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Baseball's Minor

Baseball’s minor leagues cancel 2020 seasons – Fox News

Baseball’s minor leagues canceled their seasons Tuesday because of the coronavirus pandemic, and the head of their governing body said more than half of the 160 teams were in danger of failing without government assistance or private equity injections.

The National Association of Professional Baseball Leagues, the minor league governing body, made the long-expected announcement.

“We are a fans-in-the-stands business. We don’t have national TV revenues,” National Association president Pat O’Conner said during a digital news conference. “There was a conversation at one point: Well, can we play without fans? And that was one of the shortest conversations in the last six months. It just doesn’t make any sense.”

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O’Conner estimated 85-90% of revenue was related to ticket money, concessions, parking, and ballpark advertising. The minors drew 41.5 million fans last year for 176 teams in 15 leagues, averaging 4,044 fans per game.

MLB teams are planning for a 60-game regular season and most of their revenue will derive from broadcast money.

“I had a conversation with the commissioner, and we weren’t unable to find a path that allowed us to play games,” O’Conner said. “It wasn’t an acrimonious decision on our part.”

O’Conner said many minor league teams had received money through the federal Paycheck Protection Program Flexibility Act.

“That was a Band-Aid on a hemorrhaging industry,” he said. “Many of our clubs have gone through one, two, maybe three rounds of furloughs. In our office here, we’ve had varying levels of pay cuts between senior management, staff, and we’ve furloughed some individuals, as well, and are just about to enter in a second round of furloughs.”

He hopes for passage of H.R. 7023, which would provide $1 billion in 15-year federal loans from the Federal Reserve to businesses that had 2019 revenue of $35 million or less and “have contractual obligations for making lease, rent, or bond payments for publicly owned sports facilities, museums, and community theaters.”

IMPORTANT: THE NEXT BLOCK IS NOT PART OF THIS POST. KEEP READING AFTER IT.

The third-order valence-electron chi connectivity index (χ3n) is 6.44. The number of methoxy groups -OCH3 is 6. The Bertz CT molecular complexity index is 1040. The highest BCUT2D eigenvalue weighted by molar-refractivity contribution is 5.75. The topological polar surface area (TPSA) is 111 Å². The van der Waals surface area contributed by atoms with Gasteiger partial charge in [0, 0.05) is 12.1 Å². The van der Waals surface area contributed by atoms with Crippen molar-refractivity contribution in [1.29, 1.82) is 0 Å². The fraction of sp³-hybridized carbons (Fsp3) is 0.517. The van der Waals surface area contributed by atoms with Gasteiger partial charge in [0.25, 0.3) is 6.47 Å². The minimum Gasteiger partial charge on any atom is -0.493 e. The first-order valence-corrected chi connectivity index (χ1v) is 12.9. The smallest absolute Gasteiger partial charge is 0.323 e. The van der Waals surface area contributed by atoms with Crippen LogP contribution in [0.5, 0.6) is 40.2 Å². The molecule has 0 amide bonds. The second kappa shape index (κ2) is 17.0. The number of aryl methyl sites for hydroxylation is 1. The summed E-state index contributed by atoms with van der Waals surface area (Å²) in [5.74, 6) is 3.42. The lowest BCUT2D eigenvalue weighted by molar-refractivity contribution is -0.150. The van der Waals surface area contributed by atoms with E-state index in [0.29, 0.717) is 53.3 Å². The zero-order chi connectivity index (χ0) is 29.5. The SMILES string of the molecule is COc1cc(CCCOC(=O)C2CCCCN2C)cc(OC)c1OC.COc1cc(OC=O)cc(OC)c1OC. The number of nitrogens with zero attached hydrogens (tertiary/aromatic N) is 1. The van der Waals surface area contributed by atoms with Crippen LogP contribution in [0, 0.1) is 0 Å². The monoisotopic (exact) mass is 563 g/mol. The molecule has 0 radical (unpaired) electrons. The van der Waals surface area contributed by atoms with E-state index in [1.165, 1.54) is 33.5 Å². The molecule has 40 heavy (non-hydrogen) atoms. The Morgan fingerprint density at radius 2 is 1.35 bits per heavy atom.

In addition, the Professional Baseball Agreement between the majors and minors expires Sept.. 30, and MLB has proposed reducing the minimum affiliates from 160 to 120.

“There’s no question that what the pandemic has done is made us somewhat weaker economically,” O’Conner said. “I don’t think it’s challenged our resolve. I don’t think it’s impacted our desire to stick together and get a good deal.”

There have not been substantive talks for about six weeks.

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“There are very many teams that are not liquid, not solvent, not able to proceed under normal circumstances, and these are anything but normal circumstances given the PBA and the uncertainty of the future for some of these ballclubs,” O’Conner said. “So I think the coronavirus has really cut into many clubs’ ability to make it. And I think that we’re looking at without some government intervention, without doing something to take on equity partners, you might be looking at half of the 160 who are going to have serious problems.”

MLB already has told clubs to retain expanded 60-player pools, of which 30 players can be active during the first two weeks of the season starting in late July.

Conner said the financial impact of the pathogen might extend until 2023.

“As serious as the threat from Major League Baseball was,” O’Conner said, “this threat from the coronavirus, it transcends any list that anybody wants to make with respect to the possibility of teams not being around in the future.”